Jordi Savall, La Capella Reial De Catalunya, Le Concert Des Nations: Mozart, Requiem

[amazon_enhanced asin=”B004DY5B2Q” /]Jordi Savall is one of the leading music-makers of any kind in all the world. The range of his accomplishments is beyond those of mere mortals; a virtuosic, improvising gamba player, a conductor, musicologist and impressario, everything he does balances ambition and accomplishment, intellectual investigation and simple pleasure. His musical values come together in this remastered and repackaged recording (originally from 1991) of the Mozart Requiem, along with the short Maurerische Trauermusik K477.

Playing classical music on period instruments is no longer a novelty or a specialty. Well into the second generation of the style, as exemplified by the likes of Savall and Rene Jacobs, it has gone past didacticism into what is the most humane way to make music. The ensembles are small in scale and in sound, and even such details as hearing, in greater detail than with modern instruments, the yard head of a drum stick striking the skin of the timpani adds a human touch. It is the sound of people, rather than ideas. Savall is a master of this.

He has a ringer in his wife, Montserrate Figueras, one of the most unique singers around, in any genre. She combines technical finesse with an astonishingly earthy, even eerie, sound, and takes Mozart out of the realm of the esoteric. Requiem masses are for the living, and Savall’s version is just that. It is not grandiose but dignified, it is not anguished but quietly restless, not tragic but clear-eyed. There are certain technical things he does that are wonderful; a gorgeous blend of vocal and instrumental choirs, a properly and thrillingly swift tempo in the “Dies Irae,” clearly pointed rhythms in the “Rex Tremendae” that are almost menuet-like, and a consistently moving way with shaping phrases. But the most important thing he does is really unquantifiable, except in the ears and the heart. He has the musicians play this music with a narrative line that I have never heard, and always wanted to hear. It is the tale of death, grief, wonderment and an acceptance that offers that resignation is possible, but resolution is better. It is the comfort of inevitability. This music is so well-known that from the first moment, we know how the ending will be and how we get there. In his simple way, Savall makes everything almost surprising, deeply involving, and so even more satisfying at the end. Exquisite in every way. Simply one of the best recordings of any kind you will hear in 2011.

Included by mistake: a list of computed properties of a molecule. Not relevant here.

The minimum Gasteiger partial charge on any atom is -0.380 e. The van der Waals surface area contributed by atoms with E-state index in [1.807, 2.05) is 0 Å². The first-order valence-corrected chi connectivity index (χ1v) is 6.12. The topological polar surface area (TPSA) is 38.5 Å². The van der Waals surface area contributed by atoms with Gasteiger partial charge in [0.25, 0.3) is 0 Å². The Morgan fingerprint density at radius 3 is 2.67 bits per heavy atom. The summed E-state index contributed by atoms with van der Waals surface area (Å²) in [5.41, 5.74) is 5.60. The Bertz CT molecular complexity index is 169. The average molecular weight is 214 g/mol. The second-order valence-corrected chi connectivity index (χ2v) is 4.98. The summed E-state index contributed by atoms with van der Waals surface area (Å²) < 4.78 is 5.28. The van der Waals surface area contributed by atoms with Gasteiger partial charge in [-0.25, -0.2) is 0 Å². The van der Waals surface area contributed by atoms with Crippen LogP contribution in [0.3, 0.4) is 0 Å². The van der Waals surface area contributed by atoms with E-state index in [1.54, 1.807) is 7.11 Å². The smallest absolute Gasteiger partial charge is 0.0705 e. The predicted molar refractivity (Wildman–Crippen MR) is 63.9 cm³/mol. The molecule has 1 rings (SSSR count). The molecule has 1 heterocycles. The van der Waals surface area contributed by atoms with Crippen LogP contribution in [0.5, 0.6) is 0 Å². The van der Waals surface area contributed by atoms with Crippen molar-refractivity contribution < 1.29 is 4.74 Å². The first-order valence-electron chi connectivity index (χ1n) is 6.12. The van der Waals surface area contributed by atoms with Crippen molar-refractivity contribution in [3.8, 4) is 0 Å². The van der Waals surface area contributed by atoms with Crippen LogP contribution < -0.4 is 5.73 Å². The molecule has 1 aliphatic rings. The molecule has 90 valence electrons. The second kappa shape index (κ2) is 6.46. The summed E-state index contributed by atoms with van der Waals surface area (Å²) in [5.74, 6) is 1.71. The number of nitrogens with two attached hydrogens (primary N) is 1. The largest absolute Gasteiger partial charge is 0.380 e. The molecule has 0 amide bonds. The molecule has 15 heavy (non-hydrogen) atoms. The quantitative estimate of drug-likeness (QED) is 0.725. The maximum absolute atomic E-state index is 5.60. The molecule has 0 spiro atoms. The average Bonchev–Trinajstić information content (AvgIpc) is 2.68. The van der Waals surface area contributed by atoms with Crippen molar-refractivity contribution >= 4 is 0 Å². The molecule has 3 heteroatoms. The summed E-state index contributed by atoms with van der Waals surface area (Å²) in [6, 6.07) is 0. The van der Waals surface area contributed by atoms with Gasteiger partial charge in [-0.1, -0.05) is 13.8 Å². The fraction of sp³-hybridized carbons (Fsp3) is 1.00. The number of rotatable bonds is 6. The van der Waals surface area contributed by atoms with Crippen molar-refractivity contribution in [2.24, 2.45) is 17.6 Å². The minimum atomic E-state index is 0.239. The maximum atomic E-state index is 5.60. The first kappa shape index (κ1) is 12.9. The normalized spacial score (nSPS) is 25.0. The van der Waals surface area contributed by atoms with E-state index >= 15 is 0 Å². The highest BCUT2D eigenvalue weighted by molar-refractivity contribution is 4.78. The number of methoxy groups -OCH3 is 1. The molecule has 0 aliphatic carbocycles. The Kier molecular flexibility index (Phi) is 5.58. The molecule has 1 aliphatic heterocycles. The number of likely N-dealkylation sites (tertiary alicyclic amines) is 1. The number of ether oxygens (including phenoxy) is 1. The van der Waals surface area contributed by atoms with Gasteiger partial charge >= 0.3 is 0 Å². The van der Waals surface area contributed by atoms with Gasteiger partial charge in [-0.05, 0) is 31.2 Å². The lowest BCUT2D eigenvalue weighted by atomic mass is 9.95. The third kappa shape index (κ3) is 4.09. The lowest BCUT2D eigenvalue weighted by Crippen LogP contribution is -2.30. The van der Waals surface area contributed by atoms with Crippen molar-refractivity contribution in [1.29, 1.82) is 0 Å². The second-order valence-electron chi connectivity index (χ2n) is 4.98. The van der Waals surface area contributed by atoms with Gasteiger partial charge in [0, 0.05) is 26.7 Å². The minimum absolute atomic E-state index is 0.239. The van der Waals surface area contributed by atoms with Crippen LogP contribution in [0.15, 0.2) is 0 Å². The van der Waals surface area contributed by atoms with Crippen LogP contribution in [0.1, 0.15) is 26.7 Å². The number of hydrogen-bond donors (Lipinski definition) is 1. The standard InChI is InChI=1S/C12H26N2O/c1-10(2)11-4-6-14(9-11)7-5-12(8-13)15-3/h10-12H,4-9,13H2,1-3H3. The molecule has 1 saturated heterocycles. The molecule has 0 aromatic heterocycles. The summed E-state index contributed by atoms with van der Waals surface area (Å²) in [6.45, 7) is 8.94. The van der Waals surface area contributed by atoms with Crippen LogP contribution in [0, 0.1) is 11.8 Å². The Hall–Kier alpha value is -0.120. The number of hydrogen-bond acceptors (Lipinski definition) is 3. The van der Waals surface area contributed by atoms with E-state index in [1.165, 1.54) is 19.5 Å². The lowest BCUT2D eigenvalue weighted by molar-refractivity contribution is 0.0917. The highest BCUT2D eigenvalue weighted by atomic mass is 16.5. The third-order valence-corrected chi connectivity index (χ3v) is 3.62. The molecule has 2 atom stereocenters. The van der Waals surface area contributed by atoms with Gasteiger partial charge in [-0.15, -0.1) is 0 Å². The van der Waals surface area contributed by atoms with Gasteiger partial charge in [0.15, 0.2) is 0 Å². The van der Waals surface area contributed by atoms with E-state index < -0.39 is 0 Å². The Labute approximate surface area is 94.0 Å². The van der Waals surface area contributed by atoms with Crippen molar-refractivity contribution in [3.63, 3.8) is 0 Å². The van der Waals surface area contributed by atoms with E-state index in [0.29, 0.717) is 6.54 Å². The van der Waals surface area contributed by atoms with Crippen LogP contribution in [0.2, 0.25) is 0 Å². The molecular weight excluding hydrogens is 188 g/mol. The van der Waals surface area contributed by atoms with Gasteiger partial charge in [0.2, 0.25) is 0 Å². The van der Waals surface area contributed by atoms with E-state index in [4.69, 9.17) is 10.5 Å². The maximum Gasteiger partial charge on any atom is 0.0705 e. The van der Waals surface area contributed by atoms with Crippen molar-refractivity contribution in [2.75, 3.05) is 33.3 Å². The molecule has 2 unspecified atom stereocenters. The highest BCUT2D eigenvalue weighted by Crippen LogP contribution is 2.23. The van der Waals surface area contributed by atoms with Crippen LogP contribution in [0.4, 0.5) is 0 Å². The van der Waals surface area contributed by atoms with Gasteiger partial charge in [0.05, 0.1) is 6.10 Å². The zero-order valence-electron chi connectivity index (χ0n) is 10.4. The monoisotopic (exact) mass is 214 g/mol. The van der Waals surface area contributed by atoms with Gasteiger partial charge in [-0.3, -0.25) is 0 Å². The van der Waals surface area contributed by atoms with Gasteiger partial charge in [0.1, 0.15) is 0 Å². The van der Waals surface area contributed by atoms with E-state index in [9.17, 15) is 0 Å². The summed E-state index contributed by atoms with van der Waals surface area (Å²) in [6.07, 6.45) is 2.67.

Author: gtra1n

I'm a composer and musician, and I write about music—I do that here, for the New York Classical Review, at the Brooklyn Rail (I edit the music section there) and any place else that will have me, like New Music Box and Music & Literature. I also wrote the Miles Davis' Bitches Brew book in the 33 1/3 series.